Wednesday, June 28, 1995

Inflation and Import Liberalisation

The inflation rate has been falling fairly steadily since the beginning of 1995, and is expected to continue on this path. This has happened despite the increase in aggregate demand arising from the sharp increase in industrial production and the step up in GDP growth. The demand factors which have restrained inflation during 1995 are a lower fiscal deficit( as % of GDP) and tighter monetary policy. On the supply side the continuing growth in agricultural output has played a positive role, and this is expected to continue given the normal monsoon forecast. The freed imports of several commodities such as edible oils, sugar, cotton and rubber also has a restraining effect, though rising world prices have nullified this potential benefit in some cases. As world demand growth is slowing, the impact of these measures will be enhanced. The build-up of food stocks, though it suppresses inflationary expectations, also reduces current supply. It has therefore to be carefully managed over the rest of 1995-96 to ensure a restraining effect on inflation.
Further declines in inflation in the medium term, will depend critically on the fiscal deficit, trade policy and policy for, and investment in, non-tradeable goods. Since the seventies, poor public saving performance and low expenditure productivity, to which the fiscal deficit is related, have acted as a drag on the economy. A sustained reduction in the fiscal deficit of the Centre and States, through a reduction in unproductive revenue and capital expenditures, is essential for simultaneously attaining both higher growth and lower inflation.
Trade policy affects those goods, which are available in international markets and can be readily transported. Most goods fall in this category. The transfer of all these goods to OGL by the end of the eighth plan as envisaged in the plan document, would make it possible to reduce inflation. As the last few years surge in world GDP growth has now plateaued and may even decline in the next few years, this will reduce the pressure on critical agricultural and intermediate goods prices.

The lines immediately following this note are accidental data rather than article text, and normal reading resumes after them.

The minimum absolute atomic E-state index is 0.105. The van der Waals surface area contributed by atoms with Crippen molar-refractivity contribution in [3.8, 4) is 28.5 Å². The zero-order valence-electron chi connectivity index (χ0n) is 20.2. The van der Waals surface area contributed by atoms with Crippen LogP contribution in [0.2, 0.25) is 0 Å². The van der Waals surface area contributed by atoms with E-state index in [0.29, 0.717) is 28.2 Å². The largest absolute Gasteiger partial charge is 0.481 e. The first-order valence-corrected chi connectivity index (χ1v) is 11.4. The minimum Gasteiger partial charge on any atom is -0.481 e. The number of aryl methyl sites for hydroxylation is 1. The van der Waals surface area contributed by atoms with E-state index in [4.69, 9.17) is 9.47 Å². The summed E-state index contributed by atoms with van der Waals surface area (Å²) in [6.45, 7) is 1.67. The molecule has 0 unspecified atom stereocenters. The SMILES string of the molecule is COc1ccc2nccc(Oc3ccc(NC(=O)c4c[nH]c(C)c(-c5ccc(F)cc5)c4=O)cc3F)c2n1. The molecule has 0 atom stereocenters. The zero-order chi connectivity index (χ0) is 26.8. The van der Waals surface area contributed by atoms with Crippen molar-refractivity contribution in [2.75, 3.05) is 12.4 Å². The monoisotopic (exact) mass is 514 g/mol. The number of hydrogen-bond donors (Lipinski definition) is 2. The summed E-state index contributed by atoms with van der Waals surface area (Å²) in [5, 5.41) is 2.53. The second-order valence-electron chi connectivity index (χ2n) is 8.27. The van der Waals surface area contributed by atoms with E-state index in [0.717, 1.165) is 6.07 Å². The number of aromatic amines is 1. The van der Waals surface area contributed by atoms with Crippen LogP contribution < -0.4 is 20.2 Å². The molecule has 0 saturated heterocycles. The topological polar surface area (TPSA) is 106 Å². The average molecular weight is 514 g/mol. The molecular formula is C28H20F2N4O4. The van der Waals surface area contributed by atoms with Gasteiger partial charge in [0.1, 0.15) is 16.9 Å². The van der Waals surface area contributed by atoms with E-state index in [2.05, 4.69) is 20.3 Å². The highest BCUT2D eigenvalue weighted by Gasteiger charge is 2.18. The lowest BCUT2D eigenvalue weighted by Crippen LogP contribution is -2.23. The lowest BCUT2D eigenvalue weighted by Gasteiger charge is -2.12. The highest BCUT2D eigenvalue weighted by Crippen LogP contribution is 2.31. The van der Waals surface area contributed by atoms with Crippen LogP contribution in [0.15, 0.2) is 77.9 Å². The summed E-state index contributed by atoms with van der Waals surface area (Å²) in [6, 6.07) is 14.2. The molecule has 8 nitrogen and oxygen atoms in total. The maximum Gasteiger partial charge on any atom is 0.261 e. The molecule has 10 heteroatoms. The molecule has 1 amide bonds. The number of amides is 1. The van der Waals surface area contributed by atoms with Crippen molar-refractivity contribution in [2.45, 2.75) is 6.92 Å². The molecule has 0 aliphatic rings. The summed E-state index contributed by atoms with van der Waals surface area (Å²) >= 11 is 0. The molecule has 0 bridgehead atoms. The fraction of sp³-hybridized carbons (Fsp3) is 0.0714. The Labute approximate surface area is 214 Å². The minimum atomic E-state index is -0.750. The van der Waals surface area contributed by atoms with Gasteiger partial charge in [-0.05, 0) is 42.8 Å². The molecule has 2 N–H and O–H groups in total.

There are a few agricultural goods such as pulses and gram in which the world market is very limited or non-existent. Such goods are effectively "non-tradeable", and productivity enhancing investments in R&D and extension, will be needed if supply is to keep pace with demand.
The most critical area of non-tradeable for the future is infrastructure services. The speed at which policies, rules and procedures are changed to attract private investment will determine how far inflation can be reduced. Transparent procedures which generate public support can speed up private investment to fill supply gaps. Power distribution and rail transport, the two sectors in which private entry is still restricted, are most likely to hinder a further reduction in inflation. Privatisation of urban power distribution and entry of private providers for freight and passenger services, coupled with establishment of Independent regulatory agencies are possible solutions.
The average rate of inflation since 1970-71 has been a little over 9% per annum. It was, however, significantly lower than this in the 1950s and 1960s. The average inflation rate depends on the degree of openness of the economy and the rate of increase in productivity.
The eighties were characterised by an average inflation rate lower than, and a growth rate higher than, in the seventies. The policy reforms initiated in 1980 played an important role in this development. Once excess capacity is used up, faster growth can however, generate inflationary pressures. These pressures are most likely to emerge from the non-tradeable infrastructure sectors. The experience of East Asia shows that the correlate on can be reduced by faster policy reforms, better governance, reduced fiscal deficits and increased private including (direct) foreign investment.

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